Monday, July 11, 2005

Ridgefield to Seize Land for Private Development

Original Owners of Parcel Charge Violation of Fair Housing Act

This time there are no families being displaced. There is no high-profile lawsuit, no precedent to set. There is just a bitter sense of the way things are going to be from now on.

Ridgefield, one of the richest towns in Connecticut, wants to take undeveloped land currently owned by a developer to build private office space. The developer wants to build moderately-priced single-family homes instead, and charges that the town's move is a violation of the Fair Housing Act:

Ridgefield First Selectman Rudy Marconi sent a letter to Eureka V [the developer] in 2001 offering to buy the land for $2.7 million. He also wrote that if necessary the town would take the property through eminent domain.

Eureka V went to federal court asking for an injunction against an eminent domain move and alleged Ridgefield is violating the federal fair housing law by attempting to prevent Eureka from building houses for people with school-age children. (Tuz)

The last part is interesting, although the land is currently zoned commercial anyway so no houses could be built there. "Houses for people with school-age children" sounds like homes that are ever so slightly lower in price than others in Ridgefield, although it's very hard to tell from that sentence. Ridgefield could be trying to keep the kind of riff-raff who buy $300,000 homes instead of $550,000 homes out, but probably not.

So why does this matter? It's a fight between the town and a developer over an empty lot. If nothing else, this article also provides an excellent example of what I would consider to be "public use":

Ridgefield has taken land from Eureka V once before. In December 2000, the town took 458 acres known as the northern parcel of Bennett's Pond and paid Eureka V $12.2 million. That property was sold to the Department of Environmental Protection and is being maintained as open space. (Tuz)

Maintaining open space is a public use. Private offices are not.

The point is unfortunately moot, for now. We shouldn't expect cash-strapped municipalities to show restraint and good judgement when faced with private developers willing to help add to the grand list. New London certainly isn't. And, with a special session to address eminent domain an increasingly dim possibility, we shouldn't expect things to get better any time soon.

Source
Tuz, Susan. "High court ruling affects Bennett's Pond." Danbury News-Times 10 July, 2005.

6 comments:

Anonymous said...

I am a Ridgefield resident so I am certainly aware of the Eureka situation. It is a bit diffrent than New London's actions.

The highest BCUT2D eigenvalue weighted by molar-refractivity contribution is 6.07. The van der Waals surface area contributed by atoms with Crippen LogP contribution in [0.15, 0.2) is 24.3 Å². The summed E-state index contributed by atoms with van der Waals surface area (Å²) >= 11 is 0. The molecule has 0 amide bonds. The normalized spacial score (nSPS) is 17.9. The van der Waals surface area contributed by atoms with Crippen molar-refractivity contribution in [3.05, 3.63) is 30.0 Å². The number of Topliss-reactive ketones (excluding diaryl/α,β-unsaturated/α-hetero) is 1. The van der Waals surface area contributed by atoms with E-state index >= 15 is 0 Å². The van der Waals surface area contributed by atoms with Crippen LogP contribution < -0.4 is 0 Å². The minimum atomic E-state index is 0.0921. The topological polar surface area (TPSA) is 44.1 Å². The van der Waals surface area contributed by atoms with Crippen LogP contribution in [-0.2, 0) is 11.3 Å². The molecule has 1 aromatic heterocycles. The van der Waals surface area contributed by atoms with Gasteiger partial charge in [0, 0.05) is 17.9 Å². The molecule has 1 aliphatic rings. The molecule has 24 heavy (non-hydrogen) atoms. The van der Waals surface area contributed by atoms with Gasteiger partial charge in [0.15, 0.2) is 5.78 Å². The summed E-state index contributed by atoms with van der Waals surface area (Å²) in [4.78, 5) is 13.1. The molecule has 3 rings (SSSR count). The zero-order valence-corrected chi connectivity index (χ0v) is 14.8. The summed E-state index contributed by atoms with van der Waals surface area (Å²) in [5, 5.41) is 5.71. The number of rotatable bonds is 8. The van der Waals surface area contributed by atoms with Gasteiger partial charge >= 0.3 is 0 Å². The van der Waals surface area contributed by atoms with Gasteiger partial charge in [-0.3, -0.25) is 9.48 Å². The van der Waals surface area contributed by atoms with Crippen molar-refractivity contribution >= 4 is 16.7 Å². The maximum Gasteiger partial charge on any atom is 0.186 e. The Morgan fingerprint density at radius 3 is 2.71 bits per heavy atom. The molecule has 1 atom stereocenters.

Many years ago (in the 80's) IBM wanted to build on that land their international training and conference center. The people of Ridgefield rejected the plan because of likely heavy helicopter and car traffic. The land was always zoned for commercial use. Some time ago (in the 90's) Eureka V purchased the land from IBM hoping to build a combination of homes and commercial properites (IBM, pissed and Ridgefield, did not offer it to the town). Ridgefield chose not to change the zoning and, fearing a loss in court, proceeded to try to take the land by Eminent Domain. The towns argument is generally sound: Give Eureka fair (if not generous) market price and save the town from a booming school population while also deeding the majority of the acreage as open space. Ridgefield isn't forcing people from their homes, nor are we trying to screw Eureka on the value. We just want our Plan of Development to stand as effective and control the character of our town.

ctkeith said...

Branford is also threatening the use of Eminant domain on a developer.The reason the town gives is to expand its open space and protect the supply pond wetlands but the obvious reason is because the cost of educating the kids in new developments far outweighs the taxes new homes generate.

Bethlehem is also buying undeveloped land to stop housing for the same reason.

The use of eminant domain will explode not because of towns giving property to "private concerns" but because the cost of the services to (mostly Educating their kids) new homeowners are not covered by the property taxes they generate.

Anonymous said...

Sorry this isn't on topic here, but has anyone else read the Hartford Courant column from this weekend. It connects Mayor DeStefano to a Republican Lobbyist and former State Chair. Here is the link to the article: http://www.courant.com/news/local/northeast/columnists/hc-rennie0710.artjul10,0,4263543.column?coll=hc-utility-local-northeast

I'd love to hear a little more about this situation if anyone has any information

Genghis Conn said...

Anonymous,

Huh. I'm starting an open forum, go ahead and repost the article link there.

FrankS said...

This dispute sounds more like the developer is attempting to use the zoning exception for state's affordable housing law to blackmail the town into paying more that the fair market commercial value they offered. I mean the residentual value of 50-70 homes at say $300,000 is $15-21 million, far below the $2.7 million commercial value the town offers.

As a 2001 dispute, that has been awaiting the New London decision, the town's position is clearly stronger now. Hopefully they will keep it as open space and not develop the property.

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